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I don't know much beyond what the articles said, but my impression is that it's mainly a matter of upgrading existing infrastructure, and/or resurrecting tracks that fell into disuse after the dams were built in the 1970s.
As for who pays for RR upgrades, I guess that would depend on Congress, and whoever might be involved in hashing out legislation.  Right now people are just trying to get them to consider it.  But keep in mind that the cost of keeping the dams is huge, and breaching them would bring about enormous savings.  I imagine a portion of that could be directed towards mitigating the impacts, i.e. upgrading the RR.
But this kind of thing is over my head, and anyway it's all in the abstract right now, with no legislation pending.  I suspect that as the costs of keeping the dams rises dramatically in the near future (they are due for some hugely expensive maintenance), politicians will start taking the idea more seriously, and then details will start getting hammered out.
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PostMon Oct 19, 2015 12:57 am 
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well... from the numbers cited in the articles - costs of maintaining dam infrastructure - I'd think that it would certainly get somebody's attention, but if that's all Army Corps of Engineers, it's all DOI funding appropriations, which Congress doesn't seem to have any problem doling out.

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Snowbrushy
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PostMon Oct 19, 2015 6:31 am 
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Ski wrote:
Congress doesn't seem to have any problem doling out.

Congress does have a problem with passing an act to decommission the navigable waters of the US.

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Jake Neiffer
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PostMon Oct 19, 2015 6:35 am 
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Magellan wrote:
Can someone show me how we don't need the energy generated at these dams?

WA itself doesn't need it as the state produces a surplus of power.

Quote:
The state is an exporter of electricity to the Canadian power grid and supplies U.S. markets as far away as California and the Southwest

http://www.eia.gov/state/analysis.cfm?sid=WA
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drm
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PostMon Oct 19, 2015 9:15 am 
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Jake Neiffer wrote:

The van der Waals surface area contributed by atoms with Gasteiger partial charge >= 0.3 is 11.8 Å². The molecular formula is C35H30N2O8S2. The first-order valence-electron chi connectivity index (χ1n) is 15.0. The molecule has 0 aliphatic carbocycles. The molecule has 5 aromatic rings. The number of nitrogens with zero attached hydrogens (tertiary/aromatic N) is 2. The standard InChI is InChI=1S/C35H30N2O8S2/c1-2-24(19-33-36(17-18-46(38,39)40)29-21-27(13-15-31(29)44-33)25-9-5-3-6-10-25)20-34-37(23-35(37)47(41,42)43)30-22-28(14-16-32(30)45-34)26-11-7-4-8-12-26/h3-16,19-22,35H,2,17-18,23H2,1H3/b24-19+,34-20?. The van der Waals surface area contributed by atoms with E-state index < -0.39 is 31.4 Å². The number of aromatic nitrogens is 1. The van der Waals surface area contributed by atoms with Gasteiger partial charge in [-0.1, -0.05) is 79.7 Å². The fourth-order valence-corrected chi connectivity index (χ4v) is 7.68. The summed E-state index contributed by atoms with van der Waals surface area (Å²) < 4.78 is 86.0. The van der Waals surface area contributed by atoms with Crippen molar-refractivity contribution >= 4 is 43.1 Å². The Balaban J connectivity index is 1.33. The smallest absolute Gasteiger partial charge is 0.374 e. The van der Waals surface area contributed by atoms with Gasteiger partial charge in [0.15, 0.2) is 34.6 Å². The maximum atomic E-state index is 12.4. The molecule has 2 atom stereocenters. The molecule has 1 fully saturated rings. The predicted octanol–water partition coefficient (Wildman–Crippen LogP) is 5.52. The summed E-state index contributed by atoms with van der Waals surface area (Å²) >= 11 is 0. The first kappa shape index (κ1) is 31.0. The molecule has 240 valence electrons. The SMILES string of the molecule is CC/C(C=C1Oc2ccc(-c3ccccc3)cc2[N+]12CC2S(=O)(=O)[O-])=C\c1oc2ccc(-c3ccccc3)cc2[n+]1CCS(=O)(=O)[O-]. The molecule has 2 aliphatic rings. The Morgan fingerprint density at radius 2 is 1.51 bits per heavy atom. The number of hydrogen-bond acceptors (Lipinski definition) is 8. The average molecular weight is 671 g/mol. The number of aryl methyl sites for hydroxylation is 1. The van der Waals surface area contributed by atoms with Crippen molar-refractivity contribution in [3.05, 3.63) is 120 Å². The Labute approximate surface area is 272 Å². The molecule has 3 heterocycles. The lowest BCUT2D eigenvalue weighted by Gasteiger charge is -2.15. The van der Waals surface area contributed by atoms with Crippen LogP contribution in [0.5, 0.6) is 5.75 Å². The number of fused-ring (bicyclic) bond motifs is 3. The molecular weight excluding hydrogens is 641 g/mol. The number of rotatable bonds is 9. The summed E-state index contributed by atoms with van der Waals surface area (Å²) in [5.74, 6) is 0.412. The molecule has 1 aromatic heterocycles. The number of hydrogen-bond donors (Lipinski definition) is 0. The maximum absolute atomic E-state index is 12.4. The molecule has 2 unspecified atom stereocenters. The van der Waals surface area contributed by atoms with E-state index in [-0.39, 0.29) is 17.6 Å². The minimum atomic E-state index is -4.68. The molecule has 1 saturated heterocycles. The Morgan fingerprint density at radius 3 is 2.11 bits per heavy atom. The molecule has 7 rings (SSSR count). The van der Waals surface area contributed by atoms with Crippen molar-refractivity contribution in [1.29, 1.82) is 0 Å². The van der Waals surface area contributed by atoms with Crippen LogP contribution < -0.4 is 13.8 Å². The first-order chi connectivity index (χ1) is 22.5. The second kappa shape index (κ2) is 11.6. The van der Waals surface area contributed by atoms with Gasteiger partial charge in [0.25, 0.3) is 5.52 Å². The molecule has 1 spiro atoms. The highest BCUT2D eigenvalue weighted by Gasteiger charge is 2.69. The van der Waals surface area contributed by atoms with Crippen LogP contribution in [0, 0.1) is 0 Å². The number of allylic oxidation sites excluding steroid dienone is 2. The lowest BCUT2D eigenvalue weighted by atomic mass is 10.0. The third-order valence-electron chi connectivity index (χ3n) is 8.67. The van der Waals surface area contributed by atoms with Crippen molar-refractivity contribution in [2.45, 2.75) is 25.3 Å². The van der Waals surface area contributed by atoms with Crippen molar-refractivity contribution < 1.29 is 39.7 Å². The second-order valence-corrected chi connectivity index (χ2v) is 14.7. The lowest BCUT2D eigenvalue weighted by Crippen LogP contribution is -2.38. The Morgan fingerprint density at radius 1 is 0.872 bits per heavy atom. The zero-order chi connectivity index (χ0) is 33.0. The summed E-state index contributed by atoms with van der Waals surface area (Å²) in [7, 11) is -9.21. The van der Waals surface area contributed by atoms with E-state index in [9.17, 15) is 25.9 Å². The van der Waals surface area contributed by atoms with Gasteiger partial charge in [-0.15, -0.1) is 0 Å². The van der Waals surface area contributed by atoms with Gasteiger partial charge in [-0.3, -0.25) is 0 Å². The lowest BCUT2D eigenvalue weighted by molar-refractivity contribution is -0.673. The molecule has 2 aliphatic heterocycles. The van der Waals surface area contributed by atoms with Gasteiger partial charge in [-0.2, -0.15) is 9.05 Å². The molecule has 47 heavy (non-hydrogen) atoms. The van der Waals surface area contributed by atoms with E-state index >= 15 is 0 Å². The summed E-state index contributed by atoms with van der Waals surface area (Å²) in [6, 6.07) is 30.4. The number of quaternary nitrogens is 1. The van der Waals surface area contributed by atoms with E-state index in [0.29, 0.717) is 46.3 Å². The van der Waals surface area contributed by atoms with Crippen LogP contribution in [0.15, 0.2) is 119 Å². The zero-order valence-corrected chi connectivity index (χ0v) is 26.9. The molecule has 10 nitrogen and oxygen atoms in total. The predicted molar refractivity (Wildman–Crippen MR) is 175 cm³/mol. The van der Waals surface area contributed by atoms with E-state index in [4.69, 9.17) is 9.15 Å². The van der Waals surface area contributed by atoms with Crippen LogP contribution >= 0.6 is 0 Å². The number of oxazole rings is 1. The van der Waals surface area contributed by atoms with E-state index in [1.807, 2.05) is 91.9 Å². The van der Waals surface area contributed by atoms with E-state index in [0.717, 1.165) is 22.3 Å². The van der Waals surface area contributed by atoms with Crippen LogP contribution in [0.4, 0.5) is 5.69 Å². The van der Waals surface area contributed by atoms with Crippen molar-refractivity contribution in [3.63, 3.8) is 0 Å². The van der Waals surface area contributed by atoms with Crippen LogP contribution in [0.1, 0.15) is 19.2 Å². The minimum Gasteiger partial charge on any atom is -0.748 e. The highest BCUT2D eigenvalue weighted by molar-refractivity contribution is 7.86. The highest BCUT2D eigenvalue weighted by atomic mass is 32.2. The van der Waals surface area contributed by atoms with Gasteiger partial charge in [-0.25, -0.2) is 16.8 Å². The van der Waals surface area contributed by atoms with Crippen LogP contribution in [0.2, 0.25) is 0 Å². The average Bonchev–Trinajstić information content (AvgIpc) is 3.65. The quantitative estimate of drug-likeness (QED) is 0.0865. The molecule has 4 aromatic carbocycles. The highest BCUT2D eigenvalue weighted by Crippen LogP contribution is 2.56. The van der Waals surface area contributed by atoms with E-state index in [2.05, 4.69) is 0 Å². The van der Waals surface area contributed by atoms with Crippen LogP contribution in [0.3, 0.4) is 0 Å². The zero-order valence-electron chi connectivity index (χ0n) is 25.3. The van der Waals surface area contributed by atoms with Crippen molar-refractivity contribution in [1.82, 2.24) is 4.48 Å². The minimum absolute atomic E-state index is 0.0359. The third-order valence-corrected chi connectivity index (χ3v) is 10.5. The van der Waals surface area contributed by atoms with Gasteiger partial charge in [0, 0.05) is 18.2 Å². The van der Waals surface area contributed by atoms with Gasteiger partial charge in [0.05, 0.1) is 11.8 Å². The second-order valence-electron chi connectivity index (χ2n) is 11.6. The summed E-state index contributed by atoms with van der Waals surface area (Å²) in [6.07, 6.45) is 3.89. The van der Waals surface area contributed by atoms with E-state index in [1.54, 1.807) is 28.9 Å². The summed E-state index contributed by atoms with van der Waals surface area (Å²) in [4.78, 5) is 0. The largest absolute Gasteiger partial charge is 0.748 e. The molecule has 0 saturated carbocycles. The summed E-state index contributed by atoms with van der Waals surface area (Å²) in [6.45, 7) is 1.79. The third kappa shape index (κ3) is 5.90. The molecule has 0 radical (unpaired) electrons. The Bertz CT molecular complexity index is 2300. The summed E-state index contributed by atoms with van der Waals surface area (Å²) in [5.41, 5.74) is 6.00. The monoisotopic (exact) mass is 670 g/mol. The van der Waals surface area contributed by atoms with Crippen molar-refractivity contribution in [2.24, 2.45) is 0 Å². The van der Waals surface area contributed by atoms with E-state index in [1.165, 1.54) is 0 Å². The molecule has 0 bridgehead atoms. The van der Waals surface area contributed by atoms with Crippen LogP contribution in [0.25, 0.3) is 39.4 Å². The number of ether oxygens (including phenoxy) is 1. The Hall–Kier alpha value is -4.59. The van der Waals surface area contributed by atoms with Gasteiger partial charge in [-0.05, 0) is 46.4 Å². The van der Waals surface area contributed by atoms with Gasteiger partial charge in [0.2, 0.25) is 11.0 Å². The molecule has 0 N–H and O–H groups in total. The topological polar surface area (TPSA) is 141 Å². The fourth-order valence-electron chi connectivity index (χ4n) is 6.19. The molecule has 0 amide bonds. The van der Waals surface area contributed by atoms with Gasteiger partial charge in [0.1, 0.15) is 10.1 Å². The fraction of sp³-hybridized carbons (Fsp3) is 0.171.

WA itself doesn't need it as the state produces a surplus of power.

The question is who uses this power - created by the dams. Since these dams are a part of BPA, I assume that their power is used locally. Lots of power is contracted long term and just because somebody is exporting power doesn't mean they can stop and sell it instate instead. Also, even if it is used out-of-state, the power will still need to be replaced. We shouldn't be so provincial as to say the hell with everybody outside the state, especially if they are more likely to replace it with coal than we are.

As to railroads, the railroads that pass through the Columbia River Gorge are maxed out now. There is no room for more cargo and certainly no room for more lines there. Coal exports from the Pacific Coast have boomed in recent years and I think most PNW RR lines in general are pretty maxed out. Not to mention oil trains.
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PostMon Oct 19, 2015 9:53 am 
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We shouldn't be so provincial as to say the hell with everybody outside the state, especially if they are more likely to replace it with coal than we are.

Agree for sure.

Reference I posted earlier seems to be incorrect- this article states 60,000 acres are irrigated from Ice Harbor.

http://www.tri-cityherald.com/news/local/article32069199.html

The other 3 still appear not be used in that capacity.  Guess I should have read Monorail's post smile.gif
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NacMacFeegle
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PostMon Oct 19, 2015 10:33 am 
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The problem with exporting power out of state is the huge amount that is wasted on the way. Generating power close to where its needed is far more efficient, and is a great argument for the small, factory built nuclear reactors that are currently in development.

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PostMon Oct 19, 2015 10:40 am 
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monorail wrote:
Effective power output from the dams is only a fraction of theoretical "nameplate" capacity

Yes, but I don't think that means we can get by without them.  They would have to be replaced with some other form of baseload power. Hydro is being throttled due to the intermittency of wind power.  RodF had some good posts in this regard before.
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Snowbrushy
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PostMon Oct 19, 2015 10:49 am 
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drm
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PostMon Oct 19, 2015 12:58 pm 
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NacMacFeegle wrote:
The problem with exporting power out of state is the huge amount that is wasted on the way.

How much is lost depends on the length and type of line. I've read that it can range from 1% to 30%.

NacMacFeegle wrote:
Generating power close to where its needed is far more efficient, and is a great argument for the small, factory built nuclear reactors that are currently in development.

It seems like these have been under development as long as fusion reactors.  Even if they do come out, they aren't going to be in the middle of residential neighborhoods any more than large oil storage tanks are. I think rooftop solar is a better solution to avoiding transmission losses.